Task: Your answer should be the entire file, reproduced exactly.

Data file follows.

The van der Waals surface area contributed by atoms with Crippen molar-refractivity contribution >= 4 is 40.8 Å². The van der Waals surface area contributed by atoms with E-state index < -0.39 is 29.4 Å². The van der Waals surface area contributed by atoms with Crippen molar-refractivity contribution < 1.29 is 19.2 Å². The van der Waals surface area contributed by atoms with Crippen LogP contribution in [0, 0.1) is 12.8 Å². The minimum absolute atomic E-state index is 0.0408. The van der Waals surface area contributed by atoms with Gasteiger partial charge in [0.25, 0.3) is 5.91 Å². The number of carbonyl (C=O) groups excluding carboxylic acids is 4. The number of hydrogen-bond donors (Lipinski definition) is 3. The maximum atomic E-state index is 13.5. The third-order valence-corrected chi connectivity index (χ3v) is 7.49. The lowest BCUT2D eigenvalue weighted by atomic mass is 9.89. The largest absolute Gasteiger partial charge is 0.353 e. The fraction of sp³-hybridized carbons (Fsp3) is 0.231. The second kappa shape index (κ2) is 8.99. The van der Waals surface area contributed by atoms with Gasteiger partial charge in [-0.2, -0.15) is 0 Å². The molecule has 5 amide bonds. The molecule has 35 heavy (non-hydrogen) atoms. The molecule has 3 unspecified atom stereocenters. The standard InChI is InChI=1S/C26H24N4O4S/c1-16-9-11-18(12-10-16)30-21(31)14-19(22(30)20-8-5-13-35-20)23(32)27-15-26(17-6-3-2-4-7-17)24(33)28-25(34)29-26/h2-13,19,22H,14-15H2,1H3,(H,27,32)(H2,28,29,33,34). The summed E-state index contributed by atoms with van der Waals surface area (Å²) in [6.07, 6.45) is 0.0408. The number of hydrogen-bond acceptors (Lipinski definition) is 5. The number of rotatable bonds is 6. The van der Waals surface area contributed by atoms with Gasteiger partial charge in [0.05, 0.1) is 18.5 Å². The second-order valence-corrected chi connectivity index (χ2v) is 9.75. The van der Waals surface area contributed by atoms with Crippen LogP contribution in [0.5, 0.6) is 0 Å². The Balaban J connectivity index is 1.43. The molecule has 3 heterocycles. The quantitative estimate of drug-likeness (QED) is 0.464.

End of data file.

The van der Waals surface area contributed by atoms with Crippen molar-refractivity contribution >= 4 is 40.8 Å². The van der Waals surface area contributed by atoms with E-state index < -0.39 is 29.4 Å². The van der Waals surface area contributed by atoms with Crippen molar-refractivity contribution < 1.29 is 19.2 Å². The van der Waals surface area contributed by atoms with Crippen LogP contribution in [0, 0.1) is 12.8 Å². The minimum absolute atomic E-state index is 0.0408. The van der Waals surface area contributed by atoms with Gasteiger partial charge in [0.25, 0.3) is 5.91 Å². The number of carbonyl (C=O) groups excluding carboxylic acids is 4. The number of hydrogen-bond donors (Lipinski definition) is 3. The maximum atomic E-state index is 13.5. The third-order valence-corrected chi connectivity index (χ3v) is 7.49. The lowest BCUT2D eigenvalue weighted by atomic mass is 9.89. The largest absolute Gasteiger partial charge is 0.353 e. The fraction of sp³-hybridized carbons (Fsp3) is 0.231. The second kappa shape index (κ2) is 8.99. The van der Waals surface area contributed by atoms with Gasteiger partial charge in [-0.2, -0.15) is 0 Å². The molecule has 5 amide bonds. The molecule has 35 heavy (non-hydrogen) atoms. The molecule has 3 unspecified atom stereocenters. The standard InChI is InChI=1S/C26H24N4O4S/c1-16-9-11-18(12-10-16)30-21(31)14-19(22(30)20-8-5-13-35-20)23(32)27-15-26(17-6-3-2-4-7-17)24(33)28-25(34)29-26/h2-13,19,22H,14-15H2,1H3,(H,27,32)(H2,28,29,33,34). The summed E-state index contributed by atoms with van der Waals surface area (Å²) in [6.07, 6.45) is 0.0408. The number of hydrogen-bond acceptors (Lipinski definition) is 5. The number of rotatable bonds is 6. The van der Waals surface area contributed by atoms with Gasteiger partial charge in [0.05, 0.1) is 18.5 Å². The second-order valence-corrected chi connectivity index (χ2v) is 9.75. The van der Waals surface area contributed by atoms with Crippen LogP contribution in [0.5, 0.6) is 0 Å². The Balaban J connectivity index is 1.43. The molecule has 3 heterocycles. The quantitative estimate of drug-likeness (QED) is 0.464.